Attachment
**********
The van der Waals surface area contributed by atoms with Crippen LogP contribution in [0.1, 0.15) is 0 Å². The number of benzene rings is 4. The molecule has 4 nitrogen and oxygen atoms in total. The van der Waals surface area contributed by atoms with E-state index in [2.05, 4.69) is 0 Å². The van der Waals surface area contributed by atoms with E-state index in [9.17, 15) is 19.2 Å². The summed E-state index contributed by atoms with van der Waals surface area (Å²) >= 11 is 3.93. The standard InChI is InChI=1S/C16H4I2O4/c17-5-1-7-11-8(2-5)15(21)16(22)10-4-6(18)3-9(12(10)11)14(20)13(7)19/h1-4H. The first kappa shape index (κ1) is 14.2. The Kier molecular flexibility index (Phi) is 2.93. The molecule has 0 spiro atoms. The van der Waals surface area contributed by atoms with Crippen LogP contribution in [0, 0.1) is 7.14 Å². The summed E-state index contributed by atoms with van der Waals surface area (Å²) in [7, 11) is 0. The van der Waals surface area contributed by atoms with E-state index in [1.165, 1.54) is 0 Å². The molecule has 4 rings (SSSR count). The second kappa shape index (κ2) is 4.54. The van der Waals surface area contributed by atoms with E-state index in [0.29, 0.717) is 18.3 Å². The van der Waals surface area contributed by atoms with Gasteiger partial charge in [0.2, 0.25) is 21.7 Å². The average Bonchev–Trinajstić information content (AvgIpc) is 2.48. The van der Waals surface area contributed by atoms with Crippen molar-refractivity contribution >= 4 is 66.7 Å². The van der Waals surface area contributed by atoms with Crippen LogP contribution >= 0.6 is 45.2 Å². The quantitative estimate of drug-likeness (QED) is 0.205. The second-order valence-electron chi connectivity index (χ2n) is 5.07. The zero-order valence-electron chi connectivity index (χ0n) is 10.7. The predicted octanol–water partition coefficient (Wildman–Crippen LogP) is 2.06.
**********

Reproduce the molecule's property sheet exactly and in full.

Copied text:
The van der Waals surface area contributed by atoms with Crippen LogP contribution in [0.1, 0.15) is 0 Å². The number of benzene rings is 4. The molecule has 4 nitrogen and oxygen atoms in total. The van der Waals surface area contributed by atoms with E-state index in [2.05, 4.69) is 0 Å². The van der Waals surface area contributed by atoms with E-state index in [9.17, 15) is 19.2 Å². The summed E-state index contributed by atoms with van der Waals surface area (Å²) >= 11 is 3.93. The standard InChI is InChI=1S/C16H4I2O4/c17-5-1-7-11-8(2-5)15(21)16(22)10-4-6(18)3-9(12(10)11)14(20)13(7)19/h1-4H. The first kappa shape index (κ1) is 14.2. The Kier molecular flexibility index (Phi) is 2.93. The molecule has 0 spiro atoms. The van der Waals surface area contributed by atoms with Crippen LogP contribution in [0, 0.1) is 7.14 Å². The summed E-state index contributed by atoms with van der Waals surface area (Å²) in [7, 11) is 0. The van der Waals surface area contributed by atoms with E-state index in [1.165, 1.54) is 0 Å². The molecule has 4 rings (SSSR count). The second kappa shape index (κ2) is 4.54. The van der Waals surface area contributed by atoms with E-state index in [0.29, 0.717) is 18.3 Å². The van der Waals surface area contributed by atoms with Gasteiger partial charge in [0.2, 0.25) is 21.7 Å². The average Bonchev–Trinajstić information content (AvgIpc) is 2.48. The van der Waals surface area contributed by atoms with Crippen molar-refractivity contribution >= 4 is 66.7 Å². The van der Waals surface area contributed by atoms with Crippen LogP contribution >= 0.6 is 45.2 Å². The quantitative estimate of drug-likeness (QED) is 0.205. The second-order valence-electron chi connectivity index (χ2n) is 5.07. The zero-order valence-electron chi connectivity index (χ0n) is 10.7. The predicted octanol–water partition coefficient (Wildman–Crippen LogP) is 2.06.